Comment: And is this supposed to
somehow magically prove that "aionios" does not mean "eonian," and
cannot be translated, eonian? I think not. I think you have
exhausted your silly straw man theory.
early: Therefore the Hebrew word olam in the Hebrew Bible, and the Greek word
"aionios" in the Septuagint are indeed translated "forevermore,"
Comment: Some argue that "eon" in the
singular means "age," but in the plural it means "forever" or
"eternal." Let’s see how the Greek Septuagint uses both the singular
and plural forms in these two verses"
Singular: Micah 4:5—"ets ton aiona kai
epekeina….for the eon and BEYOND." Well that can’t possibly mean
forever for eternal, as there can be nothing "beyond"
Plural: Dan. 12:3, "eis tous aionas
kai eti….for the eons and LONGER." Once again, there can be nothing
"longer" than eternity Besides, how is it possible to have a
plurality of "eternities?"
Here are just a few scriptures in
which "aionios" cannot possibly mean ETERNAL:
1. Rom. 16:25—"…according to the revelation of
the mystery, which was kept secret since the world [Gk: aionios]
began." You have attempted time and again to set up a straw man by
insisting that if "aionios" is "eonian," then it must be changed to
a noun and translated as "of the ages." Well check this bit of
translating genius out. We have the ADJECTIVE word "aionios" and the
KJV translators changed it to a NOUN, "world."
Well guess what? The word "world" (kosmos) is not found in this verse,
furthermore, neither is the word "began." The Greek reads: "…in
times eonian." Do we really believe in "times eternal." What does
"time," let along "timeS" have to do with "eternity?" And as Paul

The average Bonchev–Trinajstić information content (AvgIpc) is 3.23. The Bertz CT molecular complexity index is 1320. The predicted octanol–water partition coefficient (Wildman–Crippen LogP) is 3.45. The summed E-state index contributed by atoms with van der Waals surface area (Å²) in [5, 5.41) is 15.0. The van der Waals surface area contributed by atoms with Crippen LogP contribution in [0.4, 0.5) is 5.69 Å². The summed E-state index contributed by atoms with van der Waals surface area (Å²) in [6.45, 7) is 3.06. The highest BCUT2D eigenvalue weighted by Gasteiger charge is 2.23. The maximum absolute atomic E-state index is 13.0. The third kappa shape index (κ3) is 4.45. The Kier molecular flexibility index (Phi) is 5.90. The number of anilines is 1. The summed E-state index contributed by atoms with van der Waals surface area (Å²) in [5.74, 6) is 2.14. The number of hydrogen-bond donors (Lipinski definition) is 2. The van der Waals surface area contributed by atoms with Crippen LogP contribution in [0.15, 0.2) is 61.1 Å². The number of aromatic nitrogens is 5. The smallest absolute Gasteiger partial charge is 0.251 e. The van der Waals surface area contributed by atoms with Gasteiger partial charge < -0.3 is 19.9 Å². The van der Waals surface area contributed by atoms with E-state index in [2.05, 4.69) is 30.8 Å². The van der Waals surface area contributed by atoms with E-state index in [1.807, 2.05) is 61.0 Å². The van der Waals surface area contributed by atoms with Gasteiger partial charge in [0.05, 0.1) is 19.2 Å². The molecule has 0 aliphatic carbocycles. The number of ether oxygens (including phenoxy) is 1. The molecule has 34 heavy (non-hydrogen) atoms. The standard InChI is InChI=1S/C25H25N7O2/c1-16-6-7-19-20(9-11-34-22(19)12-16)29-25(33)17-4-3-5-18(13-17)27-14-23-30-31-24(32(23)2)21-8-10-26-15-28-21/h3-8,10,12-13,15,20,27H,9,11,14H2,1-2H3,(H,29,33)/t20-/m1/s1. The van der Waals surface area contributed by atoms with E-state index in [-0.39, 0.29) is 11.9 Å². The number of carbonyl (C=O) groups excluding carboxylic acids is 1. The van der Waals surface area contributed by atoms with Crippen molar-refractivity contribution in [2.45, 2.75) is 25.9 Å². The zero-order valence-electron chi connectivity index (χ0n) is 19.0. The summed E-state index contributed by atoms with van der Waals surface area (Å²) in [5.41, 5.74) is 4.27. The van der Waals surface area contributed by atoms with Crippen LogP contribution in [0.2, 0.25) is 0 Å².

speaks of the "revelation" of this secret, how could it EVER be
revealed if it was kept secret ‘ETERNALLY?’ Do you not see a
problem—a CONTRADICTION in all of this?
2. II Thes. 2:16—"…and has given us everlasting consolation and good hope
through grace." "Console" is defined as, "To allay sorrow or grief
of." "Hope" is defined as, "To wish for something with expectations
of its fulfillment." Now then, according to this inane KJV
translation of this verse, just how long are we going to have our
"SORROW AND GRIEF ALLAYED?" How long must we "HOPE" before we have
our hope fulfilled? For ALL ETERNITY? Nonsense.
3. II Tim. 1:9—"…according to His own
purpose and grace, which was given us in Christ Jesus before the
world began." The word "world" is not found in the Greek
manuscripts, the word "began" is not found in the Greek manuscripts.
Here is what the Greek says: "…before TIMES EONIAN." So where is the
consistency with these translators? Could they not deceive the
readers by translating this verse properly? If "aionios" means
"eternal" or "evermore" then HOW, pray tell, can there be "TIMES"
"BEFORF" "ETERNITY?" Give me a break. This is not translating; this
is out and out planned deception! They change an adjective into a
noun, then change the noun to a different word, then completely
leave out the word "times." This total lack of scholarship and
honesty is reprehensible!
4. Jude 7—"Even as Sodom and Gomorha,
and the cities about them in like manner, giving themselves over to
fornication, and going after strange flesh, are set forth for an
example, suffering the vengeance of eternal fire." The Greek reads:
"…experiencing the justice of fire eonian." Well just how long does
this "eonian/aionios fire last? Is it really "eternal" as the
Authorized Version and you, contend?
There is NO
FIRE burning in Palestine since the days of Sodom anywhere,
let along in the vicinity of these ancient cities. The best
archaeologists can discern, Sodom is located at the bottom of
what is now a sea.
16:55—"When your sisters, SODOM and her daughters, shall
RETURN TO THEIR FORMER ESTATE, and Samaria and her daughters
shall return to their former estate, then you [Jerusalem]
shall return to your former
The judgment of God against Sodom was
decidedly not, ETERNAL. Here is clear Scriptural evidence and proof
that "olam/aion/aionios," etc., DO NOT MEAN ETERNAL OR ENDLESS TIME.
Give it up, Walter. The doctrine of "eternal torture" is the most
evil doctrine, teaching, or concept ever invented in the history of
the universe. It is the MOST blasphemous thing that could ever be
attributed our Lord and Father. Give it up!